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‘The Greatest Beer Run Ever’ Falls Short (Review)

Peter Farrelly’s follow-up to his mawkish Best Picture winner ‘Green Book’ is a more interesting film, but I’m not sure ‘The Greatest Beer Run Ever’ is a good movie.

Actually, I’m quite positive that it isn’t, but it is an inherently watchable one.

That has everything to do with Zac Efron, who makes a rather unlikeable character surprisingly sympathetic. He plays John “Chickie” Donohue, a merchant Marine in 1967 New York City who concocts a rather ridiculous plan while out shittalking at the bar with his buddies.

Zac Efron brings his buddy a PBR in ‘The Greatest Beer Run Ever’ (Apple TV+)

From the Five Boroughs to Da Nang

If this wasn’t based on a true story, you’d be forgiven for thinking the plot was absurd. Chickie makes a plan to go to Vietnam and deliver cans of Pabst Blue Ribbon to the enlisted soldiers from his neighborhood. You know, to show them that everybody back home is rooting for them. Or something.

But heading into an active war zone isn’t an easy task. So he gets assigned on a merchant ship headed to Vietnam with a duffle bag full of PBRs and the idea that he could get a 3-day leave to begin his journey.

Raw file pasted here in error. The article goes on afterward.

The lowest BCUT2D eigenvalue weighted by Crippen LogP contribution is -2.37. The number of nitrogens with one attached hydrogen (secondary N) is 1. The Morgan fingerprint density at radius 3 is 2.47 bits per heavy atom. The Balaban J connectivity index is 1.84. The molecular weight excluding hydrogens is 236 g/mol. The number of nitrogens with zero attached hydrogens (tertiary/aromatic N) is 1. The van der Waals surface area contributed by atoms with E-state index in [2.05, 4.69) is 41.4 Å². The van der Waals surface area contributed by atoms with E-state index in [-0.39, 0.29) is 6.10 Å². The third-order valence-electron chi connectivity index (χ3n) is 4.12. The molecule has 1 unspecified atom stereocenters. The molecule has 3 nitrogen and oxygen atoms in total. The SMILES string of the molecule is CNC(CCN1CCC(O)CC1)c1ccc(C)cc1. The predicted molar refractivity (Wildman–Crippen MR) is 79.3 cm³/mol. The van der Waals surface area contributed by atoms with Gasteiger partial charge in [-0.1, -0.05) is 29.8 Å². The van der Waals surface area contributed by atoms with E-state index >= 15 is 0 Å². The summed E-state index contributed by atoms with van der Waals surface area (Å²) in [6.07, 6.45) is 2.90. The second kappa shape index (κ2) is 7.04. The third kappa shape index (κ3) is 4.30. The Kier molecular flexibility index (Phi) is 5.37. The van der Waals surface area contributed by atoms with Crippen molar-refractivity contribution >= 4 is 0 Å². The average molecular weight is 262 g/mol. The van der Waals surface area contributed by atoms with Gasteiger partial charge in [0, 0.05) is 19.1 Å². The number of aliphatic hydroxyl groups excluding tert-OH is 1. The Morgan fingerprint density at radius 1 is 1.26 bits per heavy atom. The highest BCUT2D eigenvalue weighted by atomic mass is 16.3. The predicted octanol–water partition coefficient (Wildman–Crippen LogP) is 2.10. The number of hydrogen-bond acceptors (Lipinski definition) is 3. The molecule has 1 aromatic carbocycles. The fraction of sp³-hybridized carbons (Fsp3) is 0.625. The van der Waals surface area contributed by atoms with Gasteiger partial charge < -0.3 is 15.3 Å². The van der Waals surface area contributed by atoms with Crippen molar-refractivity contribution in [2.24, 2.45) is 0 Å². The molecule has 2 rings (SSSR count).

The book that the real Chickie Donohue wrote that this is based on is subtitled ‘a memoir of friendship, loyalty, and war.’ And it is all of those things. But as a movie, Farrelly simply has no idea how to master the tonal shifts. It goes from light hearted comedy to “gee-whiz, maybe war is kind of bad’ in whiplash fashion. Efron’s charm manages to go a long way to getting the audience to follow that throughline, but I don’t think the movie has anything at all to say about the Vietnam war that we haven’t seen a million times.

The Verdict

After a slow build, the film does kick into gear once we’re in Vietnam and Chickie starts to see that things during combat are not at all as they appear watching the war on television. Aside from Efron, the cast features Bill Murray and Russell Crowe, both of whom have limited screen time, but help to elevate the material.

Legendary music supervisors Tom Wolfe and Manish Raval help deliver a soundtrack that isn’t filled with the same old needle drops we hear in every movie of this period. It was refreshing to hear songs from The Bar-Kays, The Association, The Electric Prunes, and Vashti Bunyan in the mix instead of oft-recycled tunes.

Despite it’s faults, I do think that ‘The Greatest Beer Run Ever’ is worth watching in the end. Just manage your expectations and tag along on a very unexpected journey that includes a lot of warm beer.


How to Watch

‘The Greatest Beer Run Ever’ is playing in theaters nationwide and streaming now on Apple TV+.

Looking for more to watch? Check out our September 2022 Streaming Preview!

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